Police respond to a Walmart in Springfield, Mo., on Aug. 8 after reports of a man with a weapon in the store. (Harrison Keegan/The Springfield News-Leader via AP)

This incident described in the Aug. 11 news article “Armed man at Walmart in Missouri claimed he was testing rights, police say” points directly to the need to repeal all open- or concealed-carry laws. Along with universal background checks to close as many loopholes as possible, federal red-flag laws and an assault weapons ban, this would be the first step to serious common-sense gun safety. I doubt it will happen and assume there will be more mass shootings before Congress reconvenes.

Not calling the Senate into session immediately tells us all we need to know that the GOP and White House have no intention of making America safe again. It is a stall to get Senate Majority Leader Mitch McConnell (R-Ky.) reelected. Violent video games and mental illness are everywhere, but not gun violence, because the rest of the world understands that “it’s the gun, stupid.”

Patricia Ranney, Millersville

There were many good ideas in the Aug. 13 Tuesday Opinion essay by Cassandra Crifasi, Harold Pollack and Daniel Webster, “Where to start on preventing gun violence,” but the start was not addressed. We need to start with the foundation of the dilemma: the Second Amendment.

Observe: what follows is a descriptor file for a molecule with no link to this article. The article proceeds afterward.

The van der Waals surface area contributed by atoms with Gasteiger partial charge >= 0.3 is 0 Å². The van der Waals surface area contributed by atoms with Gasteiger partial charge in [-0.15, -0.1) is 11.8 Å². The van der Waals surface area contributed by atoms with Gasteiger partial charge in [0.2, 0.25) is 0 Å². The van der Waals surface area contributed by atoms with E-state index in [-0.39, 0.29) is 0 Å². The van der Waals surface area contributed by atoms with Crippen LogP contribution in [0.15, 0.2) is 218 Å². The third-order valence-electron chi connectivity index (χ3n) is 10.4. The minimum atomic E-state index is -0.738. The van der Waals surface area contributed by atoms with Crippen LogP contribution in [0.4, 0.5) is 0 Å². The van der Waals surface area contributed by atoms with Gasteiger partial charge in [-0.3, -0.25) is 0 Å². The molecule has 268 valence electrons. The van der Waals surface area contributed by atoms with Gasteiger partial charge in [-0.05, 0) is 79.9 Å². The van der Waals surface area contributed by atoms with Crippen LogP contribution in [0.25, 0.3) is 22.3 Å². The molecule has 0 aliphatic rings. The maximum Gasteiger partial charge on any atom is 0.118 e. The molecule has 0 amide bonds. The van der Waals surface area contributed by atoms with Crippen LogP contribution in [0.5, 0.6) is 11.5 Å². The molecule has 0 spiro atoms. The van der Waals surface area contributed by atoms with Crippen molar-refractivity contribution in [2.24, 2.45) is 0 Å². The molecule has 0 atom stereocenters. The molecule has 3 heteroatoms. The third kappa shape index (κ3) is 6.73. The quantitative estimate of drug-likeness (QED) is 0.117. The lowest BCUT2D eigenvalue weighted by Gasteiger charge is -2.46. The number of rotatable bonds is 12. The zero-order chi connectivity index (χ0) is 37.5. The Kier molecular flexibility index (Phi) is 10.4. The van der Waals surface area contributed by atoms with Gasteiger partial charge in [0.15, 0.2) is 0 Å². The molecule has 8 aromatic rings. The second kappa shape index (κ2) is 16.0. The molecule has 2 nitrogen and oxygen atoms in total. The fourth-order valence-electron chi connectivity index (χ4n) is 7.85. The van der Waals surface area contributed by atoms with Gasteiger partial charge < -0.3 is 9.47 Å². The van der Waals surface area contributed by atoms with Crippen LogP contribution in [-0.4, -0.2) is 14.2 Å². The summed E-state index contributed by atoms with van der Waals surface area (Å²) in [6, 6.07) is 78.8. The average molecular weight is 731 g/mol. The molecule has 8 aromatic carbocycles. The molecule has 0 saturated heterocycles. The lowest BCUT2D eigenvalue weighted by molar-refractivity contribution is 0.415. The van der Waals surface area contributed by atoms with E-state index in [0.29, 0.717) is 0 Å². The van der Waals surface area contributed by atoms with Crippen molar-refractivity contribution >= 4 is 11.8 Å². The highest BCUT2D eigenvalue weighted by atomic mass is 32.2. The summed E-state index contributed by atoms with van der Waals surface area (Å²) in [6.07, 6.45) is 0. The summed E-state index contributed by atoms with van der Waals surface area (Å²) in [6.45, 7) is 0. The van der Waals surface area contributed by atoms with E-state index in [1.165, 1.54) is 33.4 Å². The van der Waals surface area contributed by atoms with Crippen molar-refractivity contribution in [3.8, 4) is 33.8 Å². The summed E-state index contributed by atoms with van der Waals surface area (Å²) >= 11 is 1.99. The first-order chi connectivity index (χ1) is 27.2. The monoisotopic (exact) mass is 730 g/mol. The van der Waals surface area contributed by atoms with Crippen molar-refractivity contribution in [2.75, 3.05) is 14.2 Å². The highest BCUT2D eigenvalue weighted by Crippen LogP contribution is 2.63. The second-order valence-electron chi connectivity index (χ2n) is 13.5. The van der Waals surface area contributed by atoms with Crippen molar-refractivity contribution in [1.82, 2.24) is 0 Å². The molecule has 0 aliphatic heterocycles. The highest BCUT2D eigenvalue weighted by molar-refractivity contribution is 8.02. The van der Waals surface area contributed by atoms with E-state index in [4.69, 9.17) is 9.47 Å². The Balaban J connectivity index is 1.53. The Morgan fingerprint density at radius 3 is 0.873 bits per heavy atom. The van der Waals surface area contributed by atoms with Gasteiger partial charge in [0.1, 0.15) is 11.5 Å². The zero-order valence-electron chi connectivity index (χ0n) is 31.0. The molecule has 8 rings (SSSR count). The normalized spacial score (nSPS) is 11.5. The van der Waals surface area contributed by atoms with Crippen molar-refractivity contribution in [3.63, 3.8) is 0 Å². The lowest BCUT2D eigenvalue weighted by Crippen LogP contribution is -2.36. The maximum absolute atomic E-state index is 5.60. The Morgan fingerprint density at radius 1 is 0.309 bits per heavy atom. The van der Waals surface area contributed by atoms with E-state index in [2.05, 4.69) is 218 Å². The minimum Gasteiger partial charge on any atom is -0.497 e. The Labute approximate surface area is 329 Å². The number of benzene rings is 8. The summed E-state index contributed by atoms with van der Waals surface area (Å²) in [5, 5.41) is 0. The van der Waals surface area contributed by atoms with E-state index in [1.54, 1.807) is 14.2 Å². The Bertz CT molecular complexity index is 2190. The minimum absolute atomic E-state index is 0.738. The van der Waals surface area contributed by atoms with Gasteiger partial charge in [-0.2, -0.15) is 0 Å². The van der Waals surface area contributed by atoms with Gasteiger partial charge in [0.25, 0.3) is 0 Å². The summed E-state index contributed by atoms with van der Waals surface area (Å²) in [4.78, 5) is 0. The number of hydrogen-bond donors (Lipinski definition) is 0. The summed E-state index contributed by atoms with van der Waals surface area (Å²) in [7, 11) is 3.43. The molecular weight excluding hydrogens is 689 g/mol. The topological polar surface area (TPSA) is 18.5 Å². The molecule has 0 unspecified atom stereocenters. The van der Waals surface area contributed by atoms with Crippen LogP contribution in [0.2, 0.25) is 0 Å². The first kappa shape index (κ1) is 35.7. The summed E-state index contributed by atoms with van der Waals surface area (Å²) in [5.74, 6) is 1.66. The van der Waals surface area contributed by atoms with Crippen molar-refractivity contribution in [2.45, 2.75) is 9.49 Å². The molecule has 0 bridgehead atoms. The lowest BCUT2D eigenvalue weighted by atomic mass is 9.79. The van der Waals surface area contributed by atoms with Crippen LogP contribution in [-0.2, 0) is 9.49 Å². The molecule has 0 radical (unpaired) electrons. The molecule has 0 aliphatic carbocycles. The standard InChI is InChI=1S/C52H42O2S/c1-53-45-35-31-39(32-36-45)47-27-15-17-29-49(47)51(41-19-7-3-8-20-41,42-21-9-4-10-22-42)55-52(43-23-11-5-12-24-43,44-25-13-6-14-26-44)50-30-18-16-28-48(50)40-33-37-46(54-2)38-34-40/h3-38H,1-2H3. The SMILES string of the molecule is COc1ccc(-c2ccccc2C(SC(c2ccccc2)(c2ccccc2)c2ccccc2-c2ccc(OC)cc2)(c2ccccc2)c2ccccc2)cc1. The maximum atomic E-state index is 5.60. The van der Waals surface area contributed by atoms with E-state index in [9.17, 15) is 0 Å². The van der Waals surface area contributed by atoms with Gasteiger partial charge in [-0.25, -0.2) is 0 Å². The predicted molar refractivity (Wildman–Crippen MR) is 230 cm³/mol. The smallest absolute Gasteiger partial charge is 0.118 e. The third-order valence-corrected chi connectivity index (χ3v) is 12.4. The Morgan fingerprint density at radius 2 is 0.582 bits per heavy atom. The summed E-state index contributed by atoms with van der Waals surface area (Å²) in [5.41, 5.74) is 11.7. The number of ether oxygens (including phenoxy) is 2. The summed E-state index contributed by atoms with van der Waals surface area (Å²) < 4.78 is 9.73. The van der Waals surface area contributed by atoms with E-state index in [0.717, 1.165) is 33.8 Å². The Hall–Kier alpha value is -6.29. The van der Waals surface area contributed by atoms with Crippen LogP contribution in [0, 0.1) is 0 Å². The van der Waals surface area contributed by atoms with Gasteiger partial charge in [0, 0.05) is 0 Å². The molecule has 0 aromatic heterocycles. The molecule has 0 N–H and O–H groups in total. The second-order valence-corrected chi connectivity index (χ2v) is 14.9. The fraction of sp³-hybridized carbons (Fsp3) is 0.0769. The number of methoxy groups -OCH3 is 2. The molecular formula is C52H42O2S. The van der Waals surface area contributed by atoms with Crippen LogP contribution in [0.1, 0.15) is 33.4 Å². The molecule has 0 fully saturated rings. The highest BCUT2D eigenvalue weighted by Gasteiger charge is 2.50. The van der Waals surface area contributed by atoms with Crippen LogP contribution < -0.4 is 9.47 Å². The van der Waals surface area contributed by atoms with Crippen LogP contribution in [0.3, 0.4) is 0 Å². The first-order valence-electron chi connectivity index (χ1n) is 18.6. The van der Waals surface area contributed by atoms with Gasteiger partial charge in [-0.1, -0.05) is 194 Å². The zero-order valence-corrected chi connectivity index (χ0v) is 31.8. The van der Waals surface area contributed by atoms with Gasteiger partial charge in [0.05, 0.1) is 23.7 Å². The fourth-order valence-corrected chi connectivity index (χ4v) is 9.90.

We can have all the academic debates we want about what it really says or means, but until we confront the issue head-on, the right wing, and many conscientious Americans, will have difficulty facing the facts.

Having a gun in the United States today should be a privilege, not a right. Much of what is being proposed today reinforces that position. So why not start by making that clear? Just like the 21st Amendment repealed the 18th, we need to propose and pass an amendment that states what we really mean — the privilege to bear arms shall exist and shall be well regulated. Until then, we are doing nothing more than starting an argument.

Stephen D. Ahlbrand, Columbia

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